Skip to comments.PTR making commemorative gun for South Carolina [ex-CT Gun Manufacturer]
Posted on 06/24/2014 3:22:45 PM PDT by Zalmon
Firearms manufacturer PTR Industries is so pleased with its move to Aynor that it is producing a special gun to show its appreciation.
The company will produce 1,000 South Carolina commemorative firearms, each stamped with an outline of the state with a Palmetto tree and crescent moon inside it.
PTR vice president John McNamara said the company developed the gun as a way to give something back to South Carolina.
The company moved its headquarters and operation to Aynor in January with no hassles. McNamara said state and local officials helped in any way they could, such as with zoning.
All the red tape involved was handled efficiently, he said.
S.C. Gov. Nikki Haley will receive one of the special edition firearms at a ceremony at the plant on Monday. The special gun costs $1,200 and may be purchased at several area gun stores.
PTR CEO Josh Fiorini decided to move the company from Connecticut after a law was passed that would ban legal ownership in the state of firearms such as those PTR makes. The legislature took the action banning assault weapons following the shooting deaths of 20 elementary school children and six adults at Sandy Hook Elementary School, the deadliest K-12 shooting in U.S. history.
I think PTR is looking at this special edition as a way to sell more guns and to give back to the state of South Carolina, said Brad Lofton, CEO of the Myrtle Beach Regional Economic Development Corp.
PTRs commemorative gun, a PTR-91, is the companys first nickle-tone firearm with a welded scope mount. As with all the companys guns, it is stamped with Aynor, S.C. and, along the barrel, the words We the people shall not be infringed.
Lofton said he thinks its cool that all the companys firearms are stamped with Aynor.
The special edition firearm isnt the only thing the company has done to help the state and Horry County.
It was key in helping another Connecticut company decide that Horry County will be the place for its first expansion when that time comes.
The decision to expand will be based on developing customers for a new facility, said Steven Meyer, president of CED Services, which does consulting and machine work for the aerospace and firearms industries.
PTR is one of the customers of the $13 million-a-year company, Meyer said. He and Fiorini have been friends for years.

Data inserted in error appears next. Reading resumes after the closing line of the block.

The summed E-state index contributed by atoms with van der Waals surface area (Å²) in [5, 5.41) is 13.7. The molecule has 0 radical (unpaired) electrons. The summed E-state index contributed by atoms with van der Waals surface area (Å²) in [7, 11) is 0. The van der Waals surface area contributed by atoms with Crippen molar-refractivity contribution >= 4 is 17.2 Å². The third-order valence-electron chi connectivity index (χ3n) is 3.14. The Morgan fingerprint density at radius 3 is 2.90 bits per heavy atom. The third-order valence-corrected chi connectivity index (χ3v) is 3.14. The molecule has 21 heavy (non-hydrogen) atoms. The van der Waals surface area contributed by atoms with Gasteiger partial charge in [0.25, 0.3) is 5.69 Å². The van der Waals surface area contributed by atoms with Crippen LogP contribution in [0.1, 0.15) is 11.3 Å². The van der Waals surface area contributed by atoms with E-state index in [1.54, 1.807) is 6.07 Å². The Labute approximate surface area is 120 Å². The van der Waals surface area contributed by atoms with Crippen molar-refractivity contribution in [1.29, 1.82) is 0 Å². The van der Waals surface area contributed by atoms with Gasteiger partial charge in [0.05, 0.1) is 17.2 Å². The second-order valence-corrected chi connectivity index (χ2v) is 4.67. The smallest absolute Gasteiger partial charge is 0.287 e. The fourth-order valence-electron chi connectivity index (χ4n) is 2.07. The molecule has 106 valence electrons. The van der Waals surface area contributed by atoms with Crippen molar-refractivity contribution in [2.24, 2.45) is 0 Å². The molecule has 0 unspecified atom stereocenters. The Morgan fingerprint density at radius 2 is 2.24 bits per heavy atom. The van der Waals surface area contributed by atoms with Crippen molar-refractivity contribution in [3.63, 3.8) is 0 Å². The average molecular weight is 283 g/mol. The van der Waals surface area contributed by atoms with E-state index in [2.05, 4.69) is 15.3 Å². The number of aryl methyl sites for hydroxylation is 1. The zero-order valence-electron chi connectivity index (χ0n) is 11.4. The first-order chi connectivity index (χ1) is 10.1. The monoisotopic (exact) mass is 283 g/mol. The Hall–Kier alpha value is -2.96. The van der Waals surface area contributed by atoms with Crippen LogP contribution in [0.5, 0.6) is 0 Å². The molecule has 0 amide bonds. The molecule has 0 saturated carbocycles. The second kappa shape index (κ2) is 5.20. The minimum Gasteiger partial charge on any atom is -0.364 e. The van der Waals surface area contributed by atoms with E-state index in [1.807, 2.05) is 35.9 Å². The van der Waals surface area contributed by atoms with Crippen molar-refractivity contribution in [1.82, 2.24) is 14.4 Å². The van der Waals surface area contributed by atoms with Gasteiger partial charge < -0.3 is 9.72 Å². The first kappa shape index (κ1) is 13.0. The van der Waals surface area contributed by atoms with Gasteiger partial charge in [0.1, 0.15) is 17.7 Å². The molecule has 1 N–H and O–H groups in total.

Meyer said he has also looked in Charleston and the Raleigh/Durham area of North Carolina, but likes Myrtle Beach the best.
Lofton said PTR also introduced area officials to other gun manufacturers at last years Shot Show in Las Vegas.
Without an insider to help them, he said, connections at the show could have been hit-and-miss.
McNamara said that, personally, he was surprised at how easy it has been getting settled in Horry County.
I think its a lifestyle and culture we all embraced, he said of himself and the 26 employees who transferred south when the company moved. Just one, a 19-year-old, has returned to Connecticut.
Don’t care for the Two Tone.
I just drove thru Aynor Sunday.
I wonder if PTR’s factory outlet store was open? It’s the Myrtle Beach area...EVERYBODY has a factory outlet store in that region.
We will be going through Aynor on our way to Myrtle Beach in a few weeks. Putting this on our must see list.
PTR-91 is fun because you can use military surplus parts from HK91 in them. Easy-to-find $2 magazines, etc.
A lot of states are now considering that if guns and ammunition are produced in that state, solely for use in that state, then they are outside of federal jurisdiction.
In turn, because a gun manufacturer may find it economically difficult to operate just for a single state, the state may offer incentives to help them set up and succeed.
The most important of these low or no cost incentives is to not impede their business with bureaucratic demands, in fact to legally make it easy for them to set up shop the way they want to.
Next is to provide incentives for law enforcement to buy guns and ammo from that manufacturer. Importantly, since they are a small business, they can “tailor make” guns to the exact specifications that they want.
Third is to requisition commemorative guns as awards for good service and performance. A limited edition of such guns, as in the article, are often highly valued.
Connecticut’s Loss is South Carolina’s gain.Congrats South Carolina and PTR.
Nice Weapon by the way.Its to bad I live in this crap hole known as Connecticut.Where we used to have a gun industry and a government that wasn’t lead by a boatload of Liberals.
PTR makes a fine rifle but I can’t abide that two tone.
This is my rifle. This is my gun. Semper Fi.
Some flat black spray paint will fix that; or you could paint it p[ink and yellow.
You don’t really think the feds will buy that argument, do you? The same government that sued (and won) against a farmer who was growing crops on his own land, for his own use, on the argument that even though he wasn’t selling anything across state lines, he was AFFECTING interstate commerce?
It’s one of the ideas of the 10th Amendment movement. Right now it would not win, but if enough states agree to it, and enough turnover in congress, it most definitely has a chance.
FDR built his New Deal around the Interstate Commerce Clause, and LBJ built his Great Society welfare state around the General Welfare Clause, both of which were nonsensical extrapolations. To throw out these ideas goes a great way to restoring our constitution.
It won’t be easy, but it never is.
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